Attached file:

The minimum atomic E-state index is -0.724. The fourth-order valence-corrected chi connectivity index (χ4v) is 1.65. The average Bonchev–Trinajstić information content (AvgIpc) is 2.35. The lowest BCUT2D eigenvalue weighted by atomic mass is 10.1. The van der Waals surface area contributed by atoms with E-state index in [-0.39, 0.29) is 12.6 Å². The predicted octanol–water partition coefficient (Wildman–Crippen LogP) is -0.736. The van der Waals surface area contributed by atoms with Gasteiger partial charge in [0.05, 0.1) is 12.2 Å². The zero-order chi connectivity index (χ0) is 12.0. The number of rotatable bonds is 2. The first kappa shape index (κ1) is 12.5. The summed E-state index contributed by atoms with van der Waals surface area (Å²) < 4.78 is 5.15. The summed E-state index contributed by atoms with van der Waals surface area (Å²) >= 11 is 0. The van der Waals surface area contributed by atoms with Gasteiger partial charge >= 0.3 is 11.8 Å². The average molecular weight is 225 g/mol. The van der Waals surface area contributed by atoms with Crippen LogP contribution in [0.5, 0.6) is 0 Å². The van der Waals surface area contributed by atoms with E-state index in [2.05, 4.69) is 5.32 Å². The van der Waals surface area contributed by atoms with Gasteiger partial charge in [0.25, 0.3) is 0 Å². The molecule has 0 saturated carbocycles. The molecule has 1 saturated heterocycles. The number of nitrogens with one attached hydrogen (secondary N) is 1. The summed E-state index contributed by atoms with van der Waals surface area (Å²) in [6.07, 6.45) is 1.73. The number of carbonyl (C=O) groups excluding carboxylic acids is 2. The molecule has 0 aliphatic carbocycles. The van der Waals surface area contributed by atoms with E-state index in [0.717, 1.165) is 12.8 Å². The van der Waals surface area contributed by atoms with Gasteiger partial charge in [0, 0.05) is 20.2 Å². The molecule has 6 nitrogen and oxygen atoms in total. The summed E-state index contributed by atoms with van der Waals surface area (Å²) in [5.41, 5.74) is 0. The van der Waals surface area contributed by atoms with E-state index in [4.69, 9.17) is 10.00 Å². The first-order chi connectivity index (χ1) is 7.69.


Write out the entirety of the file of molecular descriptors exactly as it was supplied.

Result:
The minimum atomic E-state index is -0.724. The fourth-order valence-corrected chi connectivity index (χ4v) is 1.65. The average Bonchev–Trinajstić information content (AvgIpc) is 2.35. The lowest BCUT2D eigenvalue weighted by atomic mass is 10.1. The van der Waals surface area contributed by atoms with E-state index in [-0.39, 0.29) is 12.6 Å². The predicted octanol–water partition coefficient (Wildman–Crippen LogP) is -0.736. The van der Waals surface area contributed by atoms with Gasteiger partial charge in [0.05, 0.1) is 12.2 Å². The zero-order chi connectivity index (χ0) is 12.0. The number of rotatable bonds is 2. The first kappa shape index (κ1) is 12.5. The summed E-state index contributed by atoms with van der Waals surface area (Å²) < 4.78 is 5.15. The summed E-state index contributed by atoms with van der Waals surface area (Å²) >= 11 is 0. The van der Waals surface area contributed by atoms with Gasteiger partial charge >= 0.3 is 11.8 Å². The average molecular weight is 225 g/mol. The van der Waals surface area contributed by atoms with Crippen LogP contribution in [0.5, 0.6) is 0 Å². The van der Waals surface area contributed by atoms with E-state index in [2.05, 4.69) is 5.32 Å². The van der Waals surface area contributed by atoms with Gasteiger partial charge in [0.25, 0.3) is 0 Å². The molecule has 0 saturated carbocycles. The molecule has 1 saturated heterocycles. The number of nitrogens with one attached hydrogen (secondary N) is 1. The summed E-state index contributed by atoms with van der Waals surface area (Å²) in [6.07, 6.45) is 1.73. The number of carbonyl (C=O) groups excluding carboxylic acids is 2. The molecule has 0 aliphatic carbocycles. The van der Waals surface area contributed by atoms with E-state index in [0.717, 1.165) is 12.8 Å². The van der Waals surface area contributed by atoms with Gasteiger partial charge in [0, 0.05) is 20.2 Å². The molecule has 6 nitrogen and oxygen atoms in total. The summed E-state index contributed by atoms with van der Waals surface area (Å²) in [5.41, 5.74) is 0. The van der Waals surface area contributed by atoms with E-state index in [4.69, 9.17) is 10.00 Å². The first-order chi connectivity index (χ1) is 7.69.